“Suffer Time” is wryly funny with infectious energy. Vandy engaged audiences with funny self-effacing humor and brief anecdotes. He expressed gratitude and friendship toward Eleganza’s several years show mates and close friends Lee Bains II and the Glory Fires, then dedicated, as is now tradition, their sultry Southern rock styled “Alabama Bound” to this band from Birmingham (where Eleganza! has gone to perform with them as well).

Eleganza performances are tightly wound, the band members synergistically locked in with each other and yet they sound loose in all the right places, with jangled, ringing guitars, making many dance wildly. Tony Zaccardi helped more on vocals as Brian requested due to his ravaged voice from the night before. Tony’s stage confidence is growing, he’s singing more, joyously playing his bass with prowess and dance moves.

After one song, (I think “Treat Yerself Right,”) Vandy jokingly clarified it was about it being “okay if you fuck up, not about “you are a fuck up.” Their closer “Big City Filth” – which I would think should be the first single released from their forthcoming record - featured excellent intense buildup performed with a taut transition into the climactic kickass ending. Eleganza made people in the audience – including all the Lee Bains members -  dance hard, bang heads, pump fists, yell, laugh and have a good time. A great real rock ‘n’ roll show like how they used to be, and should be, no holds barred.  

Lee Bains III & the Glory Fires brought “Sweet Disorder” to us, wild, raucous, real Alabama rock ‘n’ roll. They performed several songs from their most recent, extraordinary double album, Youth Detention (Nail My Feet Down to the Southside of Town). Their songs address racial tension, industrialization, corporate greed, dirty politics, homophobia, xenophobia and more.
They performed with a ferocious, fiery energy, fueled by the crowd, the crowd fueled by them. Lee Bains introduced the songs, sharing the stories and inspiration behind them, who they’re about and who they’re meant for, to enrapt audiences who truly listened, then cheered wildly, identifying with and inspired by the story. Then LBIII & GF would tear into the songs like there was no tomorrow, performing tight, grungy, dirty rock, punk with soul with elements of gospel for good measure.  One audience member, who's worked with a lot of bands over the years noted "They're like 4-5 bands in one and it really works!" I thought, Lee Bains III and the Glory Fires are akin to a fine Southern stew, sometimes simmering, sometimes rapid boiling, pot of soul, punk, blues, rock and gospel.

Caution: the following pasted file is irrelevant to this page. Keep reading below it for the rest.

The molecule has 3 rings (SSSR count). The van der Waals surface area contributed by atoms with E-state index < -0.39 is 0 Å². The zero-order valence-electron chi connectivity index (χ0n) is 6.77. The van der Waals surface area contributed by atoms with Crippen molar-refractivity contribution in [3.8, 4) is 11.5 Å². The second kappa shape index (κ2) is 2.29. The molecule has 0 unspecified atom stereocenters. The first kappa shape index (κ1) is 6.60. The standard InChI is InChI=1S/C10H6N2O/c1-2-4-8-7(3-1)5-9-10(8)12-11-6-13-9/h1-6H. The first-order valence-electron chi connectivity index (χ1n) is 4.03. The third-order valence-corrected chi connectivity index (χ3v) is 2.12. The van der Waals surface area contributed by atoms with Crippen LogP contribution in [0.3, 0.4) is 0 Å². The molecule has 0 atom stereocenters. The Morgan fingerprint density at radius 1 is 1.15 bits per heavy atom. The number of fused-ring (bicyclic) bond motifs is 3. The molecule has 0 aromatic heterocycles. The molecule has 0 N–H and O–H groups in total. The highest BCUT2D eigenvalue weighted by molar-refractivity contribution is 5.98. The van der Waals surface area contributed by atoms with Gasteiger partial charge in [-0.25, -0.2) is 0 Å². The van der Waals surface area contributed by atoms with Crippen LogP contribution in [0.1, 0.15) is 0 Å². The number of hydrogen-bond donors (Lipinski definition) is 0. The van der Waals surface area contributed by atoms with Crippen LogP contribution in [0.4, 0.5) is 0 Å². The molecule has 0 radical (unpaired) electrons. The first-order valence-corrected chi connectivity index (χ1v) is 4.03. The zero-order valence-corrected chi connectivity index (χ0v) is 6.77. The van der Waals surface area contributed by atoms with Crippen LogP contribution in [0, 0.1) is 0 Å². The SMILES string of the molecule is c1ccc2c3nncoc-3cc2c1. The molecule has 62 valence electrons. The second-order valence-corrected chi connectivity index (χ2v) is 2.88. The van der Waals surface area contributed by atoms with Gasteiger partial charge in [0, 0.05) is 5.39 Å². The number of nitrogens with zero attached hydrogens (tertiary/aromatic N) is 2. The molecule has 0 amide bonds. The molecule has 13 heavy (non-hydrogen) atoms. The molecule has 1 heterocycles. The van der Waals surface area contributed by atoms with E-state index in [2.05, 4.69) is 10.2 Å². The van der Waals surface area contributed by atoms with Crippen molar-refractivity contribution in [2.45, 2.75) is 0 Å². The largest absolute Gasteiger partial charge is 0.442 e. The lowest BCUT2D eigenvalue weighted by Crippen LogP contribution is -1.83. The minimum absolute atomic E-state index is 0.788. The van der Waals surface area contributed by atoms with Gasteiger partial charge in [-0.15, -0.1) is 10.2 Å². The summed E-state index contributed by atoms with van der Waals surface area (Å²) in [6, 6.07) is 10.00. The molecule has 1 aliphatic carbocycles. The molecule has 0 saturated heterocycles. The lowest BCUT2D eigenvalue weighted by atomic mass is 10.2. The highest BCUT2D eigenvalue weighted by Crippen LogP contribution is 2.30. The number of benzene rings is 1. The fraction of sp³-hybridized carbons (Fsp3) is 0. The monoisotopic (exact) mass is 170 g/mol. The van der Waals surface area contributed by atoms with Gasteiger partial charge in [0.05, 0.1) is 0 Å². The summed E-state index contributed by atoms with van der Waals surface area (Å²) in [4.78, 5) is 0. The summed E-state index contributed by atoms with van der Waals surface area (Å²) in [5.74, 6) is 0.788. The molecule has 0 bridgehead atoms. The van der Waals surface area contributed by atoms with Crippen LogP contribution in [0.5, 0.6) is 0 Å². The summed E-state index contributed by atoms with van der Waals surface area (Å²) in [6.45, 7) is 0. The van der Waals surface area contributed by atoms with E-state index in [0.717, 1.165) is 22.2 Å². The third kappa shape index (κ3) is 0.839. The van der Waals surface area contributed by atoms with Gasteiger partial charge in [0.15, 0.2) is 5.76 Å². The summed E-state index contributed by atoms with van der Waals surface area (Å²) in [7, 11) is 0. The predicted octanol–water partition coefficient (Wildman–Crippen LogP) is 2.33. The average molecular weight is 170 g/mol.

Adam Williamson played incredible intense bass. Lee Bains III and Eric Wallace played real rock and punk guitars lightning fast at times, others slow and twangy, like the best of country rock, transitioning fluidly into punk as they all traversed and wove various styles flawlessly, creating a new sound, that sounds old, from an amalgam of styles they grew up with. People were dancing, pogo-ing and fist pumping like mad, beaming smiles and love for the band, the boys invigorating them, inspiring them to go raise some hell, stir things up. 

Lee shared the story behind “Black and White Boys,” a song against racism. Introducing “Underneath the Sheets of White Noise, he said “this one’s about listening." And, you could’ve heard a pin drop – in the Entry! – as people were indeed really listening. Lee introduced “Good Ol’ Boys” listing the politicians (good ol’ boys who actually aren’t) before tearing into the song about what the good ol' boys or girls are and should be. He talked about standing up for your rights, no matter what, or who you are before a riveting rouser about that.